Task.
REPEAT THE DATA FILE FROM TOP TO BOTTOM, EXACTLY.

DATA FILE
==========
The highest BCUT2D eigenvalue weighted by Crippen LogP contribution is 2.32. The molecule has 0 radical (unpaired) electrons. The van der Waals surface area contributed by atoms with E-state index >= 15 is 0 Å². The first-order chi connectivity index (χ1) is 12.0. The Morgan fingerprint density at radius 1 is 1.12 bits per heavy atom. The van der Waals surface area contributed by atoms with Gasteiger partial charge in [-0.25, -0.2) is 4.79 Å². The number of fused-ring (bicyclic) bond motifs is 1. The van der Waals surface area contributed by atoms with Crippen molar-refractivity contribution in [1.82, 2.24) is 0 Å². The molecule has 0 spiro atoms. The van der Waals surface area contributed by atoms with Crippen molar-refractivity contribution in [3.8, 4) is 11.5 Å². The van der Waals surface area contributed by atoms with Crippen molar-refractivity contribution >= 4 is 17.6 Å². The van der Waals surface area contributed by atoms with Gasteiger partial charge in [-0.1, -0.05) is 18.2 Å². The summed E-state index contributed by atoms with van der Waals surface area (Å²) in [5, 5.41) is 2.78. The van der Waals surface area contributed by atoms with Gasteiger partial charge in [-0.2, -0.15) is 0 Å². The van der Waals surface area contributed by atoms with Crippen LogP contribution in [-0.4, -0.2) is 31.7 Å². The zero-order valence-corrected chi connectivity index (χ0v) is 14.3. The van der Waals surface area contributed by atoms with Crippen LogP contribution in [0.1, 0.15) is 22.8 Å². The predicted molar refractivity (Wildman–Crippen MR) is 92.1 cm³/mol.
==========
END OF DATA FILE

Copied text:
The highest BCUT2D eigenvalue weighted by Crippen LogP contribution is 2.32. The molecule has 0 radical (unpaired) electrons. The van der Waals surface area contributed by atoms with E-state index >= 15 is 0 Å². The first-order chi connectivity index (χ1) is 12.0. The Morgan fingerprint density at radius 1 is 1.12 bits per heavy atom. The van der Waals surface area contributed by atoms with Gasteiger partial charge in [-0.25, -0.2) is 4.79 Å². The number of fused-ring (bicyclic) bond motifs is 1. The van der Waals surface area contributed by atoms with Crippen molar-refractivity contribution in [1.82, 2.24) is 0 Å². The molecule has 0 spiro atoms. The van der Waals surface area contributed by atoms with Crippen molar-refractivity contribution in [3.8, 4) is 11.5 Å². The van der Waals surface area contributed by atoms with Crippen molar-refractivity contribution >= 4 is 17.6 Å². The van der Waals surface area contributed by atoms with Gasteiger partial charge in [-0.1, -0.05) is 18.2 Å². The summed E-state index contributed by atoms with van der Waals surface area (Å²) in [5, 5.41) is 2.78. The van der Waals surface area contributed by atoms with Gasteiger partial charge in [-0.2, -0.15) is 0 Å². The van der Waals surface area contributed by atoms with Crippen LogP contribution in [-0.4, -0.2) is 31.7 Å². The zero-order valence-corrected chi connectivity index (χ0v) is 14.3. The van der Waals surface area contributed by atoms with Crippen LogP contribution in [0.1, 0.15) is 22.8 Å². The predicted molar refractivity (Wildman–Crippen MR) is 92.1 cm³/mol.